Everyone agrees that half the increase is attributable to increased cost for fire protection, which is provided by three different rural departments. Brown, Platz and Swing blame Coletta for the other half, saying a $25,000 appropriation in legal expenses was needed to fight her lawsuit.
“If the council knows an expense is coming, we have to plan for that, we have to budget for that,” Brown said. “Right now we’re up over $15,000, and we’re still not done.”
The Village Council and Coletta, who has been represented for free by a national public interest law firm, are in negotiations to resolve the dispute but have not resolved it yet.
“I would say that it’s absolutely false” that the lawsuit accounts for the tax increase, Coletta said. “Half of that was because the three fire departments have increased their contract rates.” The next biggest cost increase was for park maintenance, she said. And the increase for legal work was mainly because Mayor Bob Staton, a lawyer who does free legal work for the village, is retiring from the council. “As far as the lawsuit, that is a cost that the mayor and Village Council caused by ignoring our request that they have the sign ordinance looked at and amended so it would be constitutional,” she said.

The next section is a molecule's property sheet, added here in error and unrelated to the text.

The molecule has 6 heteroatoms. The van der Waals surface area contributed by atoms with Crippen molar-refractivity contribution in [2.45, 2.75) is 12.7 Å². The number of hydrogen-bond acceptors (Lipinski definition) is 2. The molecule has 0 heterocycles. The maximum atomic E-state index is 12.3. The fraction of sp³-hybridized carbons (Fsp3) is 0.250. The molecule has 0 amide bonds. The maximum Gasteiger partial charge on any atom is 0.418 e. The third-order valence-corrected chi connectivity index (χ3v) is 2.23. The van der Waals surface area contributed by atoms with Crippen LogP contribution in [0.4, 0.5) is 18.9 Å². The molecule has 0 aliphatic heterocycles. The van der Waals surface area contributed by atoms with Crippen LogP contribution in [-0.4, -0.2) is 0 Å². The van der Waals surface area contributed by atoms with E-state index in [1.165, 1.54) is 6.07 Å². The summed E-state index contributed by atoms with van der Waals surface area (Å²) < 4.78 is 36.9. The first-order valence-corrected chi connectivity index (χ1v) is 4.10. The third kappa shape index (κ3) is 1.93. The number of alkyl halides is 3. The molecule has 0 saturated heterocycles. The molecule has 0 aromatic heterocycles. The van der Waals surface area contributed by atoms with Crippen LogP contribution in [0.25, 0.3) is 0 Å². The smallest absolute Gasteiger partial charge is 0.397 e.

Weedman said there’s no question the lawsuit cost the village money. He voted in favor of the sign ordinance that the village has now admitted was unconstitutional but said he and other council members thought at the time the sign law was legally sound.
“The fact that we passed an unconstitutional ordinance and the fact that it was challenged in federal court has cost us money,” he said.